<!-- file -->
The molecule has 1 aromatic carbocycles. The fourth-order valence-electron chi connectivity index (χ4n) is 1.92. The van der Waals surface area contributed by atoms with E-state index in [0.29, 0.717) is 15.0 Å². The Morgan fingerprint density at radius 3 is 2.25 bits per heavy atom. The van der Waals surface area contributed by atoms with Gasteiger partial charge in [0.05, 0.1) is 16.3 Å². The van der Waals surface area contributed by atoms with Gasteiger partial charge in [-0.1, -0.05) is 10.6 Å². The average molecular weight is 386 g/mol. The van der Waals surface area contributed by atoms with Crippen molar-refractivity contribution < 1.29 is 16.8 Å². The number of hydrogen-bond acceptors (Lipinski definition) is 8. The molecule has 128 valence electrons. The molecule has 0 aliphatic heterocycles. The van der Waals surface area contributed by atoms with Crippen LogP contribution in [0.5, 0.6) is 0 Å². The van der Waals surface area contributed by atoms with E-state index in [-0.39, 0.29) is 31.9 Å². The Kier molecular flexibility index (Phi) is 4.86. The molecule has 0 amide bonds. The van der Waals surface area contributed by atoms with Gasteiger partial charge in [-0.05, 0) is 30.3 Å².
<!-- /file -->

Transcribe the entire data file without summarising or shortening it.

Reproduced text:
The molecule has 1 aromatic carbocycles. The fourth-order valence-electron chi connectivity index (χ4n) is 1.92. The van der Waals surface area contributed by atoms with E-state index in [0.29, 0.717) is 15.0 Å². The Morgan fingerprint density at radius 3 is 2.25 bits per heavy atom. The van der Waals surface area contributed by atoms with Gasteiger partial charge in [0.05, 0.1) is 16.3 Å². The van der Waals surface area contributed by atoms with Gasteiger partial charge in [-0.1, -0.05) is 10.6 Å². The average molecular weight is 386 g/mol. The van der Waals surface area contributed by atoms with Crippen molar-refractivity contribution < 1.29 is 16.8 Å². The number of hydrogen-bond acceptors (Lipinski definition) is 8. The molecule has 128 valence electrons. The molecule has 0 aliphatic heterocycles. The van der Waals surface area contributed by atoms with Crippen LogP contribution in [0.5, 0.6) is 0 Å². The van der Waals surface area contributed by atoms with E-state index in [-0.39, 0.29) is 31.9 Å². The Kier molecular flexibility index (Phi) is 4.86. The molecule has 0 amide bonds. The van der Waals surface area contributed by atoms with Gasteiger partial charge in [-0.05, 0) is 30.3 Å².